It may be helpful to consider exposures in the two weeks prior to your flare so you can avoid future triggers. Explore the Understanding Triggers Self Care Module to learn more.

Problems That Need Immediate Medical Attention

You should seek urgent medical attention at an emergency room for the following symptoms:

  • Numbness or weakness of part of your body or your face, difficulty talking, confusion, clumsiness, or vision problems. These symptoms could be from a stroke.
  • Fever of greater than 100.5. Chills or shaking ("rigors") may also be signs of infection.
  • New chest pain or shortness of breath.
  • Swelling, pain, and sometimes redness in the calf. This may represent a blood clot.
  • New severe headache. This is particularly concerning if you also are vomiting, have a fever, or any weakness or numbness.
  • Severe abdominal pain, stool that is black or bloody.

Medical Treatments

Lupus can affect the body in many different ways. There are many different medications used to address these different symptoms and problems.

For the most up-to-date information, this website provides an overview of the different types of medications, their uses, and most common side effects.

Steroids (also known as prednisone or methylprednisolone) are a common medication used to treat inflammation from Lupus. They are fast acting and effective options to reduce symptoms and prevent damage caused by lupus. It is important to balance the benefits of these medications with their side effects. Steroids are associated with an increased risk of infection, weight gain, bruising, stretch marks, high blood pressure, osteoporosis (thin bones), depression, glaucoma (high eye pressure) and cataracts. If you take a medication called hydroxychloroquine (Plaquenil®) for your lupus, you will see an ophthalmologist for regular eye exams to be sure the drug is not causing harm to the eye.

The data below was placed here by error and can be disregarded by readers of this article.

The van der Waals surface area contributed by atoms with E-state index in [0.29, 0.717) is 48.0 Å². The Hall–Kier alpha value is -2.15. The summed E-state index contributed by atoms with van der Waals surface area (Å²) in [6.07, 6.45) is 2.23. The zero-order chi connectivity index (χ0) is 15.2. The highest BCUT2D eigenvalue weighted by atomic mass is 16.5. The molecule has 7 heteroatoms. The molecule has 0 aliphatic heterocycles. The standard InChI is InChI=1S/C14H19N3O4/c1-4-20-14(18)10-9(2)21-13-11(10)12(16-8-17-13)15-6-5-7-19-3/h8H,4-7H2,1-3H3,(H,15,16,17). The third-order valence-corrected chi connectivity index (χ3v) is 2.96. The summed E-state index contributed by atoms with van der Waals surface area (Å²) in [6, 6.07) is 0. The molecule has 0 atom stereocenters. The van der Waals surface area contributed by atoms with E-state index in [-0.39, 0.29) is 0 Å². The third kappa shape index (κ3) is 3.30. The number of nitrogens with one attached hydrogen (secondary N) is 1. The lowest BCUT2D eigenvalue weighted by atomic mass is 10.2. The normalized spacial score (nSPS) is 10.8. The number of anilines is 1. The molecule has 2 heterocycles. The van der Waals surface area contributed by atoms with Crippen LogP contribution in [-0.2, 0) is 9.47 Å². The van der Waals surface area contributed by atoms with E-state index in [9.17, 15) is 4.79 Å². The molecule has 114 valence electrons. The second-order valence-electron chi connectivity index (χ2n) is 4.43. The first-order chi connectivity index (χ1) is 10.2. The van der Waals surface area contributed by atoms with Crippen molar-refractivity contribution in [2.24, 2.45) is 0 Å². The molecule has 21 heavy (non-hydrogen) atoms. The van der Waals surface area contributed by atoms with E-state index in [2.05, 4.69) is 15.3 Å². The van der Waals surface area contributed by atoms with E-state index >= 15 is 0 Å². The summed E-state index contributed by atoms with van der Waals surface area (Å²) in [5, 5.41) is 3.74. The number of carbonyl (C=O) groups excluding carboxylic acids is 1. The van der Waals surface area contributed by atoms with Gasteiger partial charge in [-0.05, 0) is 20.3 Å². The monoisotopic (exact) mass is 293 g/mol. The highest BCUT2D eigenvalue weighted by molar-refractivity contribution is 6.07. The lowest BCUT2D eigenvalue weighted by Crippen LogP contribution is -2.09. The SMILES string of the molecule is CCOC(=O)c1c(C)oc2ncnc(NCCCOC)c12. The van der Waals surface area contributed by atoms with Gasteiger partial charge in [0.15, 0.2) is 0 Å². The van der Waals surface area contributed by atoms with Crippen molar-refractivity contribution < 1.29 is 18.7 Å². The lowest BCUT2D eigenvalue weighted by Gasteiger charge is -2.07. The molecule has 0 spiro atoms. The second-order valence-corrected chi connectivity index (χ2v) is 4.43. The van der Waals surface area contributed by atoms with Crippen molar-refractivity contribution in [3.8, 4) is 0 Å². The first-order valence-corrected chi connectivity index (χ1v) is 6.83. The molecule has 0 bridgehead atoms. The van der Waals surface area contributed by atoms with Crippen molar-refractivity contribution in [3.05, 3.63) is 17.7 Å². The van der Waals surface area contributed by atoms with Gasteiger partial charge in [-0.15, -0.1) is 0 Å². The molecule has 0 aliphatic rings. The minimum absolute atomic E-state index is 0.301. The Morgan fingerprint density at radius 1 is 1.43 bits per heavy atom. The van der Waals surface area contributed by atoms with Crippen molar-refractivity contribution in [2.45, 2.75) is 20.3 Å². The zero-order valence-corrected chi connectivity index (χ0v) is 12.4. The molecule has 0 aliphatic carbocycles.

Many vaccinations are recommended for people with lupus. Some vaccines work best if given before immunosuppressive drugs are started. Others may need to be timed in a certain way with your medications, but many are safe and effective in lupus patients even when on therapy. Safe vaccines include:

  • The flu shot (ask for the injection and avoid the nasal spray)
  • Pneumonia vaccine
  • Human papillomavirus (HPV) vaccine
  • Tetanus, diphtheria and acellular pertussis Td/Tdap) vaccine
  • Shingrix, the non-live recombinant herpes zoster (Shingles) vaccine
  • COVID-19 vaccinations
    • The American College of Rheumatology recommends that immunocompromised people receive mRNA vaccines instead of the Johnson & Johnson vaccine.
    • Data has shown the risk of triggering a lupus flare from the vaccine is very low.
    • Most people with lupus gain good protection from the vaccine, although those taking very high doses of steroids or rituximab may gain less protection.
    • See for up to date information on COVID-19 vaccines for people with lupus.

Live vaccines may be harmful to people who are immunosuppressed. These include:

  • The flu nasal spray
  • Zostavax, the live herpes zoster (Shingles) vaccine
  • Varicella (chickenpox) vaccine
  • Measles, mumps and rubella (MMR) vaccine

Talk to your doctor about what vaccines are recommended for you.